Our chicken Shygirl has gone broody – this means she’s decided it’s time for some babies, so she has planted herself in a nesting box to incubate the eggs which we hope are beneath her. For the next few weeks, if all goes well, she will only leave the nest briefly to eat and defecate. Not wanting to disturb her, we have no photo, but it’s kind of funny to see her all hunkered down, looking very wide and flat, the better to cover all the eggs.
When one hen goes broody, it can be a stress on the others (the favorite nesting box is always occupied), and they will also try to lay their eggs under the broody hen, eventually resulting in a mountain of eggs that can’t be kept warm enough. That’s why I built this box yesterday, to give Shygirl a safe place to incubate and to stop the other birds from laying eggs under her (or wherever the heck they have been laying them lately! Some happy raccoon probably knows but we don’t).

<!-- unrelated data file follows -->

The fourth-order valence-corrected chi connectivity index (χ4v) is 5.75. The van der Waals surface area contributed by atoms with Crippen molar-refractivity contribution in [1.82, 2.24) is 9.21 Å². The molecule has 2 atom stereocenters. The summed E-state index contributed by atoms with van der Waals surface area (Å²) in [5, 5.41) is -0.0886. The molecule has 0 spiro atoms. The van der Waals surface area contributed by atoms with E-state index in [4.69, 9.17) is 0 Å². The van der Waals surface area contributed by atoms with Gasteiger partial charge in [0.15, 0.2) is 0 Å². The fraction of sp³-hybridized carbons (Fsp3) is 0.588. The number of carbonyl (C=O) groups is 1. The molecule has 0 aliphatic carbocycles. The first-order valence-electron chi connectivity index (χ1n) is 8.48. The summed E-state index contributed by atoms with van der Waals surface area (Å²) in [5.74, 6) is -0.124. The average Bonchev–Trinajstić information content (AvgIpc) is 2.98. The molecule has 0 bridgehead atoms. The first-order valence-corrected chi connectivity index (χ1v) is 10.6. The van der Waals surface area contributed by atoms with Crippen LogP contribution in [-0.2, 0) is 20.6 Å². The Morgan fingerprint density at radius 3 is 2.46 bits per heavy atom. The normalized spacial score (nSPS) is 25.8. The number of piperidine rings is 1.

The back 1/3 of the box will be filled with hay and smushed down to make a hollow for her nest, and the front part will hold small food and water dishes. It has no bottom, so she can drop her chicken poops onto the bedding beneath the box. It looks like a little bird jail, but it’s all a brooding hen wants – privacy and nearby food and water.
This evening at dusk, when they’re winding down, we will move the brooding box into the darkest corner of the henhouse and attempt to transplant eggs and hen into it…that should be fun =p
The box itself is made from one cut-up shipping pallet, a few screws, and some of the chicken-wire that held our potato mounds together last year. The top is now hinged, so the front 12″ can be opened for changing food and water. The entire top is also removable for transport and cleaning.
I bet you’ll have no trouble believing that this was built without any written plans, but it is sturdy, mostly recycled, and I think it will work very well.
Here it is with the lid removed:
Here’s the lid, made of 3/4″ plywood so it’s too heavy for our little chickens to mess with:
…and here’s Daks “helping”: